As a trainee, with each seat rotation often comes a new area of law to grasp.
I am currently in my second seat, Agricultural Litigation. When I started in my seat in March, not only was the sector brand new to me, but I was also relatively new to civil litigation.
Over the past three months, I have taken opportunities to expand my knowledge and understanding of the sector, and civil procedure more generally, to be able to contribute further towards the team’s delivery of excellent client service.
Outside of the client work, there are also plenty of opportunities at the firm to develop sector specific knowledge relevant to your team.
Webinars and conferences provide insight into different topics which can help you to build knowledge and discover new interests.
For example, I recently attended the Insect as Food and Feed Conference held by the Royal Entomological Society. Rachel O’Connor, a partner in the team, hosted a panel and speakers from across the food and insect industries spoke knowledgeably about the changes to the law since Brexit and the implications of using insect protein in agriculture, aquaculture and the human food chain for a more sustainable future.
Another webinar I attended recently explored new legislation allowing for the gene editing of plants and animals. The ethics, practicalities, and legal ramifications of the new act were discussed by three experts in the field.
Whether it is bio-diversity, sustainable farming, property and land law, or the law of equity and trust (to take just a few examples), the agricultural sector is wide and varied and there is much scope to develop a deeper knowledge and also discover where your own interests may lie.
It is important to stay up to date with the law as it evolves, both as a trainee and beyond.
Within the Agriculture team, we generally have two knowledge sessions a week. One is specially aimed at the juniors in the team and one is for the team as a whole.
The sessions can be on any area of law, such as landlord-tenancy law, civil procedure, biodiversity and natural capital to name a few, and may feature case law updates and discussions of upcoming legislation and the implications of these for the team and our clients.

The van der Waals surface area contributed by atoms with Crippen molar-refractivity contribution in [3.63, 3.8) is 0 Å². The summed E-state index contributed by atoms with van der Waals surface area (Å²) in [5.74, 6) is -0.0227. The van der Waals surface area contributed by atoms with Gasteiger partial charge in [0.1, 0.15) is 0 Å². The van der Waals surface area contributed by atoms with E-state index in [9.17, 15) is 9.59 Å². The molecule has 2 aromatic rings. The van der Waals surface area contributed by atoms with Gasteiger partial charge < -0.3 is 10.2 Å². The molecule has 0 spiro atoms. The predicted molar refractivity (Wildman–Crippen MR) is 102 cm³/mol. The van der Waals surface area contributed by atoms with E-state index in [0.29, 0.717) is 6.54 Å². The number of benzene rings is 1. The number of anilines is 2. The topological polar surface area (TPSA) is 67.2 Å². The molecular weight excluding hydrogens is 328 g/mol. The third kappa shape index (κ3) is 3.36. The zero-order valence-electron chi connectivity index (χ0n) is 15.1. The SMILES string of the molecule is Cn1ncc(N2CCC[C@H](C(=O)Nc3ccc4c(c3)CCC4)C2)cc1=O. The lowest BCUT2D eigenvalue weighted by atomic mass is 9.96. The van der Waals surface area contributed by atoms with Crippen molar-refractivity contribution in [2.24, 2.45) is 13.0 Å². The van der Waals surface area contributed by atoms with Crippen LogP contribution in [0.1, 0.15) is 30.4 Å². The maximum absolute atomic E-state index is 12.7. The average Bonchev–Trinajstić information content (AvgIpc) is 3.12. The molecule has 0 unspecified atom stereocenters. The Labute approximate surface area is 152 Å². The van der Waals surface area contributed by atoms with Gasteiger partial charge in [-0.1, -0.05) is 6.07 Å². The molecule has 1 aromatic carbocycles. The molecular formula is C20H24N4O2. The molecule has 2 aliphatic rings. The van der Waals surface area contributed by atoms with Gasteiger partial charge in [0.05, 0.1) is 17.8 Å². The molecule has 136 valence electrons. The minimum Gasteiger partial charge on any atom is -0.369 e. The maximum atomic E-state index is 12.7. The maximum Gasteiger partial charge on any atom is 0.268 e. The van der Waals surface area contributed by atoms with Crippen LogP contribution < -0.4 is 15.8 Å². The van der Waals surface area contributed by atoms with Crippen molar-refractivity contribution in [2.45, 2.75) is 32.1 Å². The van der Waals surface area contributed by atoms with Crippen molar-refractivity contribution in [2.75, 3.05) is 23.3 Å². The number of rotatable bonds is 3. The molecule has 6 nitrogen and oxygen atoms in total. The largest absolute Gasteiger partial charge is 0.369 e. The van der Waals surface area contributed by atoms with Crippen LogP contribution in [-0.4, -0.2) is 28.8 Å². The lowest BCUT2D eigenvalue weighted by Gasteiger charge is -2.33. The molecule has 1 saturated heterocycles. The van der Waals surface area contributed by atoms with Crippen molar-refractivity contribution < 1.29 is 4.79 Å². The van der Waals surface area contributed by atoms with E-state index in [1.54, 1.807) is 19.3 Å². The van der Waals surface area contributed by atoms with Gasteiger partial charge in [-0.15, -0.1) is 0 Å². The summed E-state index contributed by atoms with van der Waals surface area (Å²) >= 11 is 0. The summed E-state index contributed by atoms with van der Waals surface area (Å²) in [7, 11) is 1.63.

Trainees are also encouraged to deliver at least one knowledge session or case law update throughout our time in the seat. This is a great opportunity to become knowledgeable in a certain topic and practice your presentation skills.
In the Agriculture team, there are plenty of opportunities to get out of the office to truly gain first-hand experience in the rural sector. I had the opportunity to attend a Women in Rural Practice (a network founded by Michelmores’ Senior Associate, Charlotte Razay) farm walk held at Farm Ed’s Honeydale Farm in the Cotswolds. Farm Ed operates this demonstration farm to teach interested visitors about regenerative and sustainable farming. Highlights at the farm include herbal leys, wildflower meadows, a heritage orchard with over 250 species of fruit trees, a large kitchen garden that supplies the local community with seasonable and local veg, and a micro dairy that provides a more ethical and sustainable delivery of milk.
This is one example of the great opportunities to meet other professionals in the field and expand your appreciation and knowledge of the farming sector. You return to the office with a renewed sense of inspiration and motivation.
Overall, there are a plethora of opportunities to discover new areas and expand on your knowledge in whichever seat you do. This helps to ensure that your experience in the team is well-rounded, challenging and rewarding.